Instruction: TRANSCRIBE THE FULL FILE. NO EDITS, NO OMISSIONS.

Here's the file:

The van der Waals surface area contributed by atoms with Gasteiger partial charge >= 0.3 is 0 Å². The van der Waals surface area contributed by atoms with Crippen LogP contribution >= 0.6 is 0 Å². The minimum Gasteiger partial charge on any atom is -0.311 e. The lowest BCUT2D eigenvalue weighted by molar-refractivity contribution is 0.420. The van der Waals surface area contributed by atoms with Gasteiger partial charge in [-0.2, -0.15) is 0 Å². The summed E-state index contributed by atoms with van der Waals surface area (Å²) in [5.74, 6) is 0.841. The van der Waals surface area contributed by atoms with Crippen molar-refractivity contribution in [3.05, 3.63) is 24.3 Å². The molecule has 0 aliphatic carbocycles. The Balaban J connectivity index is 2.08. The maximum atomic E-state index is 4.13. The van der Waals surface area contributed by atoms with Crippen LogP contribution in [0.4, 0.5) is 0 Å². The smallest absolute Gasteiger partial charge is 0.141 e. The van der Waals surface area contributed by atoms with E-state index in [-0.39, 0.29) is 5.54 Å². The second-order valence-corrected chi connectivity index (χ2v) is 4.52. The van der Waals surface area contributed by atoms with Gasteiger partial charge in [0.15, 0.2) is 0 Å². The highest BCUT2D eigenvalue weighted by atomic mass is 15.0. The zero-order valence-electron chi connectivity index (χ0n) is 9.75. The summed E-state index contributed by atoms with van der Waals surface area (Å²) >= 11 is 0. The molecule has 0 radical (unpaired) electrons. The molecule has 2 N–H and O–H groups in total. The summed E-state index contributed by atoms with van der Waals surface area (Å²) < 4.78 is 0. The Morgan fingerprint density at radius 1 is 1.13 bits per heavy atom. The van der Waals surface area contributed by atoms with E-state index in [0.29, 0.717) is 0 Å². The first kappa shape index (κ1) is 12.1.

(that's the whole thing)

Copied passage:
The van der Waals surface area contributed by atoms with Gasteiger partial charge >= 0.3 is 0 Å². The van der Waals surface area contributed by atoms with Crippen LogP contribution >= 0.6 is 0 Å². The minimum Gasteiger partial charge on any atom is -0.311 e. The lowest BCUT2D eigenvalue weighted by molar-refractivity contribution is 0.420. The van der Waals surface area contributed by atoms with Gasteiger partial charge in [-0.2, -0.15) is 0 Å². The summed E-state index contributed by atoms with van der Waals surface area (Å²) in [5.74, 6) is 0.841. The van der Waals surface area contributed by atoms with Crippen molar-refractivity contribution in [3.05, 3.63) is 24.3 Å². The molecule has 0 aliphatic carbocycles. The Balaban J connectivity index is 2.08. The maximum atomic E-state index is 4.13. The van der Waals surface area contributed by atoms with Crippen LogP contribution in [0.4, 0.5) is 0 Å². The smallest absolute Gasteiger partial charge is 0.141 e. The van der Waals surface area contributed by atoms with E-state index in [-0.39, 0.29) is 5.54 Å². The second-order valence-corrected chi connectivity index (χ2v) is 4.52. The van der Waals surface area contributed by atoms with Gasteiger partial charge in [0.15, 0.2) is 0 Å². The highest BCUT2D eigenvalue weighted by atomic mass is 15.0. The zero-order valence-electron chi connectivity index (χ0n) is 9.75. The summed E-state index contributed by atoms with van der Waals surface area (Å²) >= 11 is 0. The molecule has 0 radical (unpaired) electrons. The molecule has 2 N–H and O–H groups in total. The summed E-state index contributed by atoms with van der Waals surface area (Å²) < 4.78 is 0. The Morgan fingerprint density at radius 1 is 1.13 bits per heavy atom. The van der Waals surface area contributed by atoms with E-state index in [0.29, 0.717) is 0 Å². The first kappa shape index (κ1) is 12.1.